5 books that have influenced how I think about online interactions

In a series of 3 posts, I’m sharing some books that I’ve found useful on the topics of community management, online interactions, and leadership and team culture. In this post, I recommend 5 books that cover various aspects of how we behave online from different types of interactions to how structures influence our activities and more.


1. “It’s complicated” by danah boyd

I really enjoyed danah boyd’s dissection of the various beliefs about how teenagers use social networks – indeed, it was probably my favourite book of 2014. But it’s not simply an internet explainer/debunking of scare stories for the worried parent. Yes, each chapter addresses a topic of potential misunderstanding – from online identity, to privacy, to the naive belief that the internet is a great leveller. But, boyd frames many of her arguments in relation to the 4 affordances of online networks – the behaviours that the various online tools make possible.  I enjoyed considering persistence, visibility, searchability and spreadability as key factors in sharing content online – and have started a series of my own musings about these affordances.

Context collapse is the other big idea that has been picked up from the book. It occurs when people comment on content that they may technically be able to see, but which was not meant for them to publicly interact with e.g. your mum commenting on the photos of the party you went to last night.

2. “Reclaiming Conversation” by Sherry Turkle 

Turkle is probably best known for her book “Alone together” which is the result of her years of work interviewing adults and children about their relationship with technology and how that compares to human-human interactions. “Reclaiming Conversation” builds on that to look at the ways in which technology is changing our ability to converse with ourselves and each another – from algorithms in health apps that help us to construct narratives and make decisions about our lives, to our ability to the avoid of apologies and other difficult conversations at the push of a button. Full of examples from Turkle’s years of interviews – many of which would make great deeper conversations of their own to explore.

3. “Society and the Internet – how networks of information and communication are changing our lives” 

This collection of short essays, edited by two members of the Oxford Internet Research Institute, considers a wide range of studies of the Internet – from our relationship to our online profiles to the role of social media in journalism. There are also chapters on the economics of attention (and implications for advertising) as well as sections on big data.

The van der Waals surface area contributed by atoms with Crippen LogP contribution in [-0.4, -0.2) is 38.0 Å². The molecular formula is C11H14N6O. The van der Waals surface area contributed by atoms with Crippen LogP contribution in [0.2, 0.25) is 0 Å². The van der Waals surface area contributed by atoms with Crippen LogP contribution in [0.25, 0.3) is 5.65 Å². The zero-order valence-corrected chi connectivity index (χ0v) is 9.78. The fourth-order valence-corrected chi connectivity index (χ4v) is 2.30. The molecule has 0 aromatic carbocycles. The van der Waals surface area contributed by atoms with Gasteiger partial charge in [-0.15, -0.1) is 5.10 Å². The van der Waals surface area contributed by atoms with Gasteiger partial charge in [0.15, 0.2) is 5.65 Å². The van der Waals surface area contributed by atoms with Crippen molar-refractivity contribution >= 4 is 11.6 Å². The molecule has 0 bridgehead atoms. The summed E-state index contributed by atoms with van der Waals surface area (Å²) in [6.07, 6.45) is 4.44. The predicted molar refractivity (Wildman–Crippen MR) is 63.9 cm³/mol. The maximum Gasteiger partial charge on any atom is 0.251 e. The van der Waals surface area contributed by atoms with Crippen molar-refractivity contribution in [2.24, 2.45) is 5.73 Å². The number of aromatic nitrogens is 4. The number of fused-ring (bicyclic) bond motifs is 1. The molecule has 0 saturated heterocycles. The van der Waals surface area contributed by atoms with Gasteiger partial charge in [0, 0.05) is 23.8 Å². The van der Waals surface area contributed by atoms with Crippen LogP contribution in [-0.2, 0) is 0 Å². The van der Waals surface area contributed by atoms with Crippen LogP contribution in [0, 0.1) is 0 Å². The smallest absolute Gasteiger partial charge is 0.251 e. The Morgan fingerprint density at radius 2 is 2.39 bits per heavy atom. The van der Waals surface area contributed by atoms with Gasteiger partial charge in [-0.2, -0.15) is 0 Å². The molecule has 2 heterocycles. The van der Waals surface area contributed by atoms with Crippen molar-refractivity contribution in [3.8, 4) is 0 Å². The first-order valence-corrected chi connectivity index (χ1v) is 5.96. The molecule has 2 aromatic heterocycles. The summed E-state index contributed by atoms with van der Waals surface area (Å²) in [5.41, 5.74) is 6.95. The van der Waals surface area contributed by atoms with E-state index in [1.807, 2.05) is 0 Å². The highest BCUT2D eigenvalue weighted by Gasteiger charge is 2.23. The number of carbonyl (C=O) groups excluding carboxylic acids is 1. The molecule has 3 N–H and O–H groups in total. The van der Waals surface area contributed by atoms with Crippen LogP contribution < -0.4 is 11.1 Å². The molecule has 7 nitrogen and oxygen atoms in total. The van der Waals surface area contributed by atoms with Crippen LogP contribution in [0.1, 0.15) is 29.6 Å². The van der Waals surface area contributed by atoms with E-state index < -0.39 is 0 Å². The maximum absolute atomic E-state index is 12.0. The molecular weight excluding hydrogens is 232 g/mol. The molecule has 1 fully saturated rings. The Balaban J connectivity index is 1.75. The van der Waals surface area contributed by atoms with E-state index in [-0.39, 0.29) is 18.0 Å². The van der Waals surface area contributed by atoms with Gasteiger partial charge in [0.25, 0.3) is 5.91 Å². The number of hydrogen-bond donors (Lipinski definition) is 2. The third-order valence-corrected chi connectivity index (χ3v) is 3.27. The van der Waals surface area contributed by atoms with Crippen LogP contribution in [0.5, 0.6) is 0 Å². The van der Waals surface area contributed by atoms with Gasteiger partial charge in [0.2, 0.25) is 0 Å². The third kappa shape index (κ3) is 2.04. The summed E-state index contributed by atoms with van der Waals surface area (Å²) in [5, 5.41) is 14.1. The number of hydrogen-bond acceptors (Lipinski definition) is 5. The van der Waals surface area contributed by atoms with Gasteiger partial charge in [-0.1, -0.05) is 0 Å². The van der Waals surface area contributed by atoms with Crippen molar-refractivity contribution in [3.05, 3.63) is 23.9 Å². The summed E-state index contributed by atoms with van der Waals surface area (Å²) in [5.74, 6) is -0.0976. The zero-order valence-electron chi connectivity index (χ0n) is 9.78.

Society and the internet

The most interesting chapters for me focused on digital democracy – including whether the Internet has been used successfully to engage voters in discussions about politics. One chapter considered the importance of personal networks in the success of online petitions, noting that for the two UK government sites studied, a petition lived or died in the first 24 hours after it was posted (where living or dying is defined as being on track to obtaining the minimum number of signatures required for Downing Street to issue an official response about the petition’s topic).

Another chapter analysed the promises made by the UK coalition government to use the Internet as a tool to encourage political debate, concluding that there is a lack of places for genuine deliberation online. Instead, the favoured route to gathering public opinion is aggregation e.g. via petitions, upvoting or hashtags that cluster individuals with similar opinions. However, aggregation does not provide an opportunity for participants to exchange, discuss and modify their beliefs.  How we create forums for deliberation is a topic I keep returning to in my musings about how we use online spaces productively.

4. “Sharing our lives online – risks and exposure in social media” by David Brake

Brake starts by detailing the various potential harms from posting online and then moves to consider scholarly perspectives on what motivates us to share, as well as what is different about social media compared to offline interactions. This includes the concepts of time and memory online. A good companion to danah boyd’s “It’s complicated”.

5. Jane Jacobs – “The death and life of great american cities”

I read this classic during my “sabbatical” when I was exploring various aspects of community – including developing an interest in urban planning and how that contributes to local community formation. One of the things that’s stuck with me from Jacobs’ text is the importance of streets as the core units of a city and the various things (mixed usage allowing eyes on the street at multiple points during the day; a clear delineation between public and private spaces etc) that contribute to their role. There’s a lot of similarities with how newsfeeds work in social networks – which led me to think a bit about “eyes on the digital street” and what it means to look after our shared social spaces (discussed a bit here).


5 thoughts on “5 books that have influenced how I think about online interactions

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